The opinion of the court was delivered by: DUFFY
This is an action on a marine insurance policy to recover for the constructive total loss of the insured vessel, the JOSEPH H, which was owned by the plaintiff corporation and insured by the defendants. The intervening plaintiff claims that a certain amount of any such recovery should be paid to it since it held a mortgage on the vessel.
Plaintiff Joseph Navigation Corp. was organized under the laws of Liberia in October 1968 by Arthur J. Halpern and his mother Mrs. Evelyn Halpern, for the purpose of acquiring title to a cargo vessel to be named the JOSEPH H. The vessel was built in Germany in 1950 and was a small dry cargo ship registered under the Liberian flag. The vessel was purchased by the Joseph Navigation Corp. on November 1, 1960 for $147,500, which was financed in part by a loan from the intervening plaintiff, Ametco Shipping, Inc., and secured by a preferred ship mortgage in the principal sum of $107,500. The rest of the purchase price of the vessel was obtained by a $40,000 unsecured loan from Mrs. Evelyn Halpern.
Between September 11, 1969 and September 13, 1969, the JOSEPH H under the command of Captain Carlos Cabezas, loaded a full cargo of salted cattle hides in Milwaukee, which were to be delivered to Russia. The ship did not sail from Milwaukee until September 21st, and arrived in Montreal on September 28th. The ship proceeded from Montreal headed for Riga on the morning of October 2nd.
While at Montreal six crew members signed off the vessel and five new crew members joined the vessel, including a new chief engineer, a new chief officer and a new third engineer. The new chief officer, Niels Eric Ladefoged, was not licensed as a master or a chief officer but merely held a third officer's license. Captain Cabezas and Mr. Ladefoged were the only deck officers aboard the vessel upon sailing from Montreal. The two deck officers stood watch in six hour shifts; the Captain stood watch from 6 until 12 and Mr. Ladefoged stood watch from 12 until 6.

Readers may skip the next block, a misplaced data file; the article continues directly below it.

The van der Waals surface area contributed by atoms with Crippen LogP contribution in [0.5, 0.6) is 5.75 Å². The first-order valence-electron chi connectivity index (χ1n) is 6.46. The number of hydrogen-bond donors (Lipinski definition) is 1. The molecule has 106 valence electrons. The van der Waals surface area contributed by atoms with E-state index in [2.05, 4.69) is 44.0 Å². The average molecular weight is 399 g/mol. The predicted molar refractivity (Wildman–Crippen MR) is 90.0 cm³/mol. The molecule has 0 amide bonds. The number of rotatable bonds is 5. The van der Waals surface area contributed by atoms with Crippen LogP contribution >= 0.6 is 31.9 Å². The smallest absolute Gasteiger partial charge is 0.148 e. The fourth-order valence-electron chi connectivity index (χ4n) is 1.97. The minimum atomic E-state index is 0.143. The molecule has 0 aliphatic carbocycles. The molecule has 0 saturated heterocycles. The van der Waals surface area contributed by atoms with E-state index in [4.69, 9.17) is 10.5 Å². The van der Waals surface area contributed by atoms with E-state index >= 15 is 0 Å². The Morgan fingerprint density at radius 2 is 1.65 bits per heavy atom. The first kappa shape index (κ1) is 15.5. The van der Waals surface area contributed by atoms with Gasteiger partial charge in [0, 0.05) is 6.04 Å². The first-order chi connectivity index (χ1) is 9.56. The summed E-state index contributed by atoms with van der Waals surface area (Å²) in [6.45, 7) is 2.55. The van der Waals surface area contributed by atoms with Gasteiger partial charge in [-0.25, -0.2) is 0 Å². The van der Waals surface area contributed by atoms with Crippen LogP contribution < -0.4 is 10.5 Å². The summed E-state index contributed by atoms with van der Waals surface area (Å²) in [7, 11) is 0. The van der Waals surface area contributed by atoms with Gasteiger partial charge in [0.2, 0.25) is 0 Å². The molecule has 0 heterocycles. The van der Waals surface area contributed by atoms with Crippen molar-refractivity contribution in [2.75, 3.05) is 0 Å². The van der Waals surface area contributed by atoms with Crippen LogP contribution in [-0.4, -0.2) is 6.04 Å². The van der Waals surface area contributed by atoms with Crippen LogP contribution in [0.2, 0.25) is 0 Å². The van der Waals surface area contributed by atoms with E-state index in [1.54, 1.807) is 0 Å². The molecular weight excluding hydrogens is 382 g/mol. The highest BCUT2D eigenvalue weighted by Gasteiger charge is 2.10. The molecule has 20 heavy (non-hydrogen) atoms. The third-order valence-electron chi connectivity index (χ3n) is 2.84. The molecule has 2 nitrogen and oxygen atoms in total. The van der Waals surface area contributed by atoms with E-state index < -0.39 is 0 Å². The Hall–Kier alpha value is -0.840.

As indicated above, the vessel broke ground at Montreal on the morning of October 2nd to put out up the St. Lawrence River and for the North Atlantic crossing.
The vessel was equipped with two magnetic compasses. She was also equipped with a fathometer but it was not in working order. Radar for the ship was also not in operating condition and apparently the radar had not been operational for some extended period of time.
As the JOSEPH H was proceeding down the St. Lawrence River, outward bound from Montreal, she encountered engine trouble and in the evening of October 2nd anchored at the entrance to Bic Channel for repairs.
Shortly before 6 o'clock on the morning of October 3rd, Mr. Ladefoged was relieved by Captain Cabezas and Ladefoged retired to his bunk. The log indicates that there was dense fog at that time. The log also indicates that at 6:15 the anchor was weighed and the JOSEPH H proceeded in the foggy weather. At about 7:30, according to the log, the JOSEPH H ran aground on a reef near Bic Island.
Salvage tugs were engaged which after lightening the vessel of some of its cargo of hides, pulled the JOSEPH H free and towed it first to Tadoussac, Quebec, on October 7th, and from there to Quebec City, where the vessel arrived on October 10th. Captain Cabeza shortly thereafter was hospitalized for cancer and on October 17th died. On December 5, 1969, while the vessel still lay at Quebec, plaintiff tendered abandonment to the underwriters, which was refused.
In the meantime, Salvage Association, London, acting on defendant's behalf, inspected the physical condition of the vessel on October 8, 1969, at Tadoussac and on subsequent dates at Quebec. The Salvage Association surveyors reached the following conclusion:
"In assessing this casualty and in the light of the divers' report and the known damages to the vessel it is the opinion of the undersigned that the cost of salvage and repairs would exceed the insured cost of the vessel."
In January 1972, Joseph Navigation Corp. alleging the constructive total loss of the JOSEPH H, in consequence of insured perils, commenced this action against the defendants to recover $300,000, the agreed hull insurance value, plus $75,000, the amount of additional or increased value, total loss only insurance.
In April of 1970, the vessel was sold by judicial sale at Quebec for $6,000.
It is defendants' contention that the damages to the JOSEPH H did not result from insured peril and the defendants have denied that the vessel became a constructive total loss ...